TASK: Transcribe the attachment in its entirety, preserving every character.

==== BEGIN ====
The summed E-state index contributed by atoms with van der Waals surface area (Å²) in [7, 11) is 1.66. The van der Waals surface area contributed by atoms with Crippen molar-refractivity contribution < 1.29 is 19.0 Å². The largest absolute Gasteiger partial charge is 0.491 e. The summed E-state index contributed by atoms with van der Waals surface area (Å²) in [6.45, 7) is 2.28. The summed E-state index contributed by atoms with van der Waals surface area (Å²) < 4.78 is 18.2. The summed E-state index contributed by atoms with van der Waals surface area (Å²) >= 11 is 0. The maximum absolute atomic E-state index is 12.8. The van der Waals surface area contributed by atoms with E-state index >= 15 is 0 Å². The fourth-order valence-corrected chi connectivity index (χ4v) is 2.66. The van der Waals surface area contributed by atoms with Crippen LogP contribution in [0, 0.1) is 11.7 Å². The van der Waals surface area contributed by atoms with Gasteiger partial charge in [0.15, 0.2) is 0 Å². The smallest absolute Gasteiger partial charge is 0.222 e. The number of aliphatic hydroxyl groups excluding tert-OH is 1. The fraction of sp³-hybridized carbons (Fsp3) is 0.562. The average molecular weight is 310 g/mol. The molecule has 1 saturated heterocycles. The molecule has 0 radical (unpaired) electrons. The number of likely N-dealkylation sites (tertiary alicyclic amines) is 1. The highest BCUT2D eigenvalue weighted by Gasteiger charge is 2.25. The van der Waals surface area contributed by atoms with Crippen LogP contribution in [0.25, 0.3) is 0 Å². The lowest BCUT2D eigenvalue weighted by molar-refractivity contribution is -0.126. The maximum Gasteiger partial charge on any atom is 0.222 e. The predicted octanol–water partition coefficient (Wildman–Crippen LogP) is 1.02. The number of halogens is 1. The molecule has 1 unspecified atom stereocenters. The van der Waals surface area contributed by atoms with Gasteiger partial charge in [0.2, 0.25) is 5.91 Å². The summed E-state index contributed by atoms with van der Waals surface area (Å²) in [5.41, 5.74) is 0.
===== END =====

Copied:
The summed E-state index contributed by atoms with van der Waals surface area (Å²) in [7, 11) is 1.66. The van der Waals surface area contributed by atoms with Crippen molar-refractivity contribution < 1.29 is 19.0 Å². The largest absolute Gasteiger partial charge is 0.491 e. The summed E-state index contributed by atoms with van der Waals surface area (Å²) in [6.45, 7) is 2.28. The summed E-state index contributed by atoms with van der Waals surface area (Å²) < 4.78 is 18.2. The summed E-state index contributed by atoms with van der Waals surface area (Å²) >= 11 is 0. The maximum absolute atomic E-state index is 12.8. The van der Waals surface area contributed by atoms with E-state index >= 15 is 0 Å². The fourth-order valence-corrected chi connectivity index (χ4v) is 2.66. The van der Waals surface area contributed by atoms with Crippen LogP contribution in [0, 0.1) is 11.7 Å². The van der Waals surface area contributed by atoms with Gasteiger partial charge in [0.15, 0.2) is 0 Å². The smallest absolute Gasteiger partial charge is 0.222 e. The number of aliphatic hydroxyl groups excluding tert-OH is 1. The fraction of sp³-hybridized carbons (Fsp3) is 0.562. The average molecular weight is 310 g/mol. The molecule has 1 saturated heterocycles. The molecule has 0 radical (unpaired) electrons. The number of likely N-dealkylation sites (tertiary alicyclic amines) is 1. The highest BCUT2D eigenvalue weighted by Gasteiger charge is 2.25. The van der Waals surface area contributed by atoms with Crippen LogP contribution in [0.25, 0.3) is 0 Å². The lowest BCUT2D eigenvalue weighted by molar-refractivity contribution is -0.126. The maximum Gasteiger partial charge on any atom is 0.222 e. The predicted octanol–water partition coefficient (Wildman–Crippen LogP) is 1.02. The number of halogens is 1. The molecule has 1 unspecified atom stereocenters. The van der Waals surface area contributed by atoms with Gasteiger partial charge in [0.2, 0.25) is 5.91 Å². The summed E-state index contributed by atoms with van der Waals surface area (Å²) in [5.41, 5.74) is 0.